ONE NIGHT ONLY 29th.August 2018

You can always tell when an after dinner speaker has gone down well. The audience is silent and engrossed until the end when a stream of questions flows. Tonight there were two speakers, Dimas Lopez and Jasmine Burns, from Nightstop North East a charity that takes the very practical step of supporting homeless people to lift themselves from the despair of the gutter and gain the confidence to face a better future. On a single night basis they find volunteers with an empty room willing to provide a room and a meal. The fact of living for a short time in a comfortable and communicative household is sometimes just the boost the young person needs. During the day the charity offers help and advice to find work, and manage the various complexities of living on the breadline. 

There are currently 55 hosts in the North East and 85% of interventions have led to positive outcomes. The Nightstop option is certainly a pathway to success for many unfortunate youngsters.

Further information:

WHITE MARBLE OR SNOW 8th. August 2018

Ashley took us on a colourful tour of India and shared his photographs. It ranged from the bustling traffic of Delhi to the clear air and peace of the foothills of the Himalayas. Some of his most memorable “glimpses” were of the iconic architecture.  We all recognised the white marble of the Taj Mahal commissioned by The Mughal Emperor, Shah Jahan to house the tomb of his wife Mumtaz Mahal. It was very poignant to be told the sad tale of the Emperor who was eventually imprisoned by his son in the Agra Fort. We shared the view through the window were he could only get a distant glimpse of the tomb of his beloved wife on the horizon.



Every time Cliff takes on his role as interviewer in our own version of Desert Island Discs he reveals fascinating stories from his interviewee. This time it was Harry who, having moved to Sunderland, has just started to come to our club. He started his life in Carlisle 95 years ago but soon moved to Keswick. The morning assemblies in his school inspired his first choice of music …”Morning Has Broken”.

One happy memory was when at the age of 17 he helped a young girl who had fallen off her bike. She had just been evacuated from Newcastle and eventually became his wife and soulmate for more than 60 years before she sadly died. Memories cover all sorts of emotions and Harry included Bette Midler’s song “Wind Beneath My Wings” as Vera’s favourite song.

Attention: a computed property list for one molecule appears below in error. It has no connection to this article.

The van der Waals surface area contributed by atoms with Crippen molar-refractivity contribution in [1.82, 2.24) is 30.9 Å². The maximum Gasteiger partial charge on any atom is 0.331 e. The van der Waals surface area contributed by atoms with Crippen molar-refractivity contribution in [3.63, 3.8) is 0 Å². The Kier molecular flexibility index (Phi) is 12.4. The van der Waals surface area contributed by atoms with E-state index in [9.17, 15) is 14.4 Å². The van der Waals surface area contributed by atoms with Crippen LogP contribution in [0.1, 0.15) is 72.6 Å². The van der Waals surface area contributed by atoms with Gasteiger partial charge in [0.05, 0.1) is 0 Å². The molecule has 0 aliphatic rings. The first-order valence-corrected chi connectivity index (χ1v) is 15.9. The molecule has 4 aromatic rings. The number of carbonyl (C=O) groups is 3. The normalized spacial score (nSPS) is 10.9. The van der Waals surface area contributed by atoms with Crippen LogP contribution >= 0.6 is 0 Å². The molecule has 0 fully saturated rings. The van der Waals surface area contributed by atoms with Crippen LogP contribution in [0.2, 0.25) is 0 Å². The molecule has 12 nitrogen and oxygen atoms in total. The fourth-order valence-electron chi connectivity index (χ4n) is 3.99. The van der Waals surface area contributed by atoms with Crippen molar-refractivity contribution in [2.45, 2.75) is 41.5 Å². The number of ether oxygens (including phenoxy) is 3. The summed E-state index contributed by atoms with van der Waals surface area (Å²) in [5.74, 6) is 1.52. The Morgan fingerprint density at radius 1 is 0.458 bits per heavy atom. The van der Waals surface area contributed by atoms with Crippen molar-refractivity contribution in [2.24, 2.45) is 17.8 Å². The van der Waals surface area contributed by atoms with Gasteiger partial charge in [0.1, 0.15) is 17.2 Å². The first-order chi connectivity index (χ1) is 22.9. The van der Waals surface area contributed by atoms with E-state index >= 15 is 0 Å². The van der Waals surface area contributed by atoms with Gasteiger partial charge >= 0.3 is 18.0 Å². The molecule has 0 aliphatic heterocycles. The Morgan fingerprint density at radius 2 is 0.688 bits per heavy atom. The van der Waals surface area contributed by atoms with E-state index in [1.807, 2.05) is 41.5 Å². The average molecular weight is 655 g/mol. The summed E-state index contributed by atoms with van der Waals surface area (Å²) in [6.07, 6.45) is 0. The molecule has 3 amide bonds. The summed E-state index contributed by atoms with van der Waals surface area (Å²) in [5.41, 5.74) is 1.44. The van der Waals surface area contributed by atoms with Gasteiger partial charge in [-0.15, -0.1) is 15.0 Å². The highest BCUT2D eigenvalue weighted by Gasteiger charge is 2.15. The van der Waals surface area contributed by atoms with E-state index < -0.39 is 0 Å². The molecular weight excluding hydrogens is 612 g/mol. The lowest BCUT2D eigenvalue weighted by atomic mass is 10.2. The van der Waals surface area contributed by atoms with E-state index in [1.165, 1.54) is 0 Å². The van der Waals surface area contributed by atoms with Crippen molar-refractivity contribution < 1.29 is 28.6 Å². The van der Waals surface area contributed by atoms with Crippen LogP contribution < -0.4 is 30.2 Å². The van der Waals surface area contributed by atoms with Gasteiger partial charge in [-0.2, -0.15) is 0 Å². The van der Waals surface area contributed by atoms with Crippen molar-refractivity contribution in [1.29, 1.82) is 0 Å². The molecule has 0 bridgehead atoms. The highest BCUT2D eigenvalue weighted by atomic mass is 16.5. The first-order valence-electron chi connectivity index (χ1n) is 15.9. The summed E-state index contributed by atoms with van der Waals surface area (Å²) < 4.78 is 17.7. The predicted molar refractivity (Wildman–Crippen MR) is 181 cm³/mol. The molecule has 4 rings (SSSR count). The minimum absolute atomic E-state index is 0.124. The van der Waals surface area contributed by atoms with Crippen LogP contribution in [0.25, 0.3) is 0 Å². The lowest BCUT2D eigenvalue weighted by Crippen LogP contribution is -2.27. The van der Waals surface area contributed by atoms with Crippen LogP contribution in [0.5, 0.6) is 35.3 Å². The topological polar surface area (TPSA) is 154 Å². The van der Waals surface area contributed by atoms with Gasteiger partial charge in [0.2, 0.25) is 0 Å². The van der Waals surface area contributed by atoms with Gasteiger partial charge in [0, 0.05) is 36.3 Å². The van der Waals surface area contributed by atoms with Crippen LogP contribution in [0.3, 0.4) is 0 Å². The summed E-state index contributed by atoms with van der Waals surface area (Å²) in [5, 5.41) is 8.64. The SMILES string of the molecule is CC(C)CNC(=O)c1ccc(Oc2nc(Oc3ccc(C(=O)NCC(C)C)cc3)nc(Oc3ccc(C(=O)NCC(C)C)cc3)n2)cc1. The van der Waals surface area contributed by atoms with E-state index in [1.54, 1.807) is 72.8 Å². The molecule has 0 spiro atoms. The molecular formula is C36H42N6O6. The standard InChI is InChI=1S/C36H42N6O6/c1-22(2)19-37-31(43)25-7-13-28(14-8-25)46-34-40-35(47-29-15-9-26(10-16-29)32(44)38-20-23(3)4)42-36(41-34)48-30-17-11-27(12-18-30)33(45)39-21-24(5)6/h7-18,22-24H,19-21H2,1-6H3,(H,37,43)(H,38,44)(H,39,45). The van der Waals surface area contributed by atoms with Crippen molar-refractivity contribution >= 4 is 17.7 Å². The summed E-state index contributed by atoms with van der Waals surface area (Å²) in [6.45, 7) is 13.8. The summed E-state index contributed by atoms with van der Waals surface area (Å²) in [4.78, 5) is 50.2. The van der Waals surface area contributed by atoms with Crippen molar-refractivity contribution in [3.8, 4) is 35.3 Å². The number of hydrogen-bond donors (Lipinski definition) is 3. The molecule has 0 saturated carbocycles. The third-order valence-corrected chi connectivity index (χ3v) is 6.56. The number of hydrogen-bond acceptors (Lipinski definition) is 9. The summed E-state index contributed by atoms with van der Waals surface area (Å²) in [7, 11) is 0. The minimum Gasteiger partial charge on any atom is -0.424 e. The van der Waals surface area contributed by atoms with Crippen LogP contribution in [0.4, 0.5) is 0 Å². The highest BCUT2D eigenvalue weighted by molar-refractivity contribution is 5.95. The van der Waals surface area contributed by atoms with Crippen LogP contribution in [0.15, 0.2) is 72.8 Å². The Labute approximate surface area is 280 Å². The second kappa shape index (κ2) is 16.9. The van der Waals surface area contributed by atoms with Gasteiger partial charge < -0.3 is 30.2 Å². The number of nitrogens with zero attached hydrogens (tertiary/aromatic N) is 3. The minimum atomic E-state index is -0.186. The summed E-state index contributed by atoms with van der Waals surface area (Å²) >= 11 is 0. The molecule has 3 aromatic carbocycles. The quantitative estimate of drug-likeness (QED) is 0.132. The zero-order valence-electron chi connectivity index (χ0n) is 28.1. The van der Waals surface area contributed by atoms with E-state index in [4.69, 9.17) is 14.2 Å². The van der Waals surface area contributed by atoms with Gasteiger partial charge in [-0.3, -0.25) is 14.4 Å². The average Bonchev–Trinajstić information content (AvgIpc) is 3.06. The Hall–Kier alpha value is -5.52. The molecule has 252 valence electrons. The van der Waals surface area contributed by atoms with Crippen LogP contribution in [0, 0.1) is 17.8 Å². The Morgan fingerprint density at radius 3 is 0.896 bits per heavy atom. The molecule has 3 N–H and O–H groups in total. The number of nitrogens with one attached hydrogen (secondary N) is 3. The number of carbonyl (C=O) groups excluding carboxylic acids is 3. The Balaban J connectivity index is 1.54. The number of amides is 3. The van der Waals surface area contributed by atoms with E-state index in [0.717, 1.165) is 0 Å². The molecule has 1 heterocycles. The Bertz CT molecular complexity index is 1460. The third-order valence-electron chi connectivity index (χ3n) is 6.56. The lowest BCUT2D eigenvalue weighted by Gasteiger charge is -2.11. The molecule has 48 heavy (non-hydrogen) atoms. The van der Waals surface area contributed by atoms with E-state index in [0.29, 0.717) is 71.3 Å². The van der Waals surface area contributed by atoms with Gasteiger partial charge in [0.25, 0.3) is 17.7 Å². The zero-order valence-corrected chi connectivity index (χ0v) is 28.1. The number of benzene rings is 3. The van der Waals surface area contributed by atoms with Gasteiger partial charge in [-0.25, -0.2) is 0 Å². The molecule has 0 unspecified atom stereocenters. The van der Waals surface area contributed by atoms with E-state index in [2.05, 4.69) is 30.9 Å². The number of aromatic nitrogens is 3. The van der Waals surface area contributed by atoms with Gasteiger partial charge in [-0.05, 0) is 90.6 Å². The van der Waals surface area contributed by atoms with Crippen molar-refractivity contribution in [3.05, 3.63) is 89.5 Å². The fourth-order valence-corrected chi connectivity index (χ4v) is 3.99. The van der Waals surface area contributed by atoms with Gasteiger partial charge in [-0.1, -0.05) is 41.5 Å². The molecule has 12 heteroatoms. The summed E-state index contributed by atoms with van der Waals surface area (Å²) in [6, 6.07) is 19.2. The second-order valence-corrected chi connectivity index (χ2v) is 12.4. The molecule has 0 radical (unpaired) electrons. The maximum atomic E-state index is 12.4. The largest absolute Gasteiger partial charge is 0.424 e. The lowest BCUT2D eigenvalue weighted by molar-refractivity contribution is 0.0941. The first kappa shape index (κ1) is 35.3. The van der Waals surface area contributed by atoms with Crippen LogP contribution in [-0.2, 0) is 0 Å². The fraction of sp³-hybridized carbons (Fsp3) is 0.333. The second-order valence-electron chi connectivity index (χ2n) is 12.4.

His wartime in the RAF was illustrated by Glenn Miller. He was a radio operator and spare gunner in a Wellington Bomber operating from an island in the Indian Ocean against Japanese submarines. He then became a parachute instructor jumping from everything from a hangar roof to a balloon or a Dakota plane.

After the war he joined the Fire Brigade even though he only just scraped above the minimum height. He soon upgraded his photographic hobby and worked in the Fire Brigade Audio Visual Department. The music continued via Frank Sinatra and Nat King Cole. He soon found himself starting a photographic business in Consett getting commissions to photograph musicians such as the Beatles, Rod Stewart and Tom Jones which led to a different range of songs. Kodak even sent him to Las Vegas.

Harry’s was a varied and exciting story and Cliff help him to express it in music. 


Whenever we get a new member of our Club it is nice to find out a little about them. Rotarian Tony moved into the North East and joined us recently. After his talk he was described as “A Jack of All Trades” because the range of his interests, talents and successes was vast. He described his early years in a bomb shattered area of London and his first “job” as a photographic model for Mobo Toys. The more creative side of photography interested him from an early age. He was developing his own photos under the stairs at the age of 10 and he became Chairman of his school’s photographic society. His other main interest had been guitars He bought his first one at the age of 13 and he founded a school skiffle group, played local gigs in a rock band and enjoyed folk music (including Morris dancing). Tony sometimes dreams that music might have been his life but his “jobs” took over. He became involved with computer graphic design and management working for companies such as GEC, Logica, British Rail and British Gas. For ten years he wrote a monthly column for “Computer Systems”. While with Nascom he was involved with the production of the first British computer for under £200. When he retired he returned to his love of photography and set up a successful photographic business. He is still enjoying playing bass in a blues band. What a busy life!



We have learnt much from the stories of Ray’s career in the oil industry but tonight he took us back to his early origins as an engineer. He was working as a lathe turner ensuring that the massive wheels of industry, particularly the ones on steam railway, kept turning. We were a little confused when he talked of regrinding the tyres until we realised that the tyres were actually various grades of metal which covered the hub of the wheel. After years of wear they could lose the essential shape to stay safely on the rails.

It was a sobering thought to be reminded that the massive wheels on the Mallard or the Flying Scotsman needed the ongoing skills of craftsmen.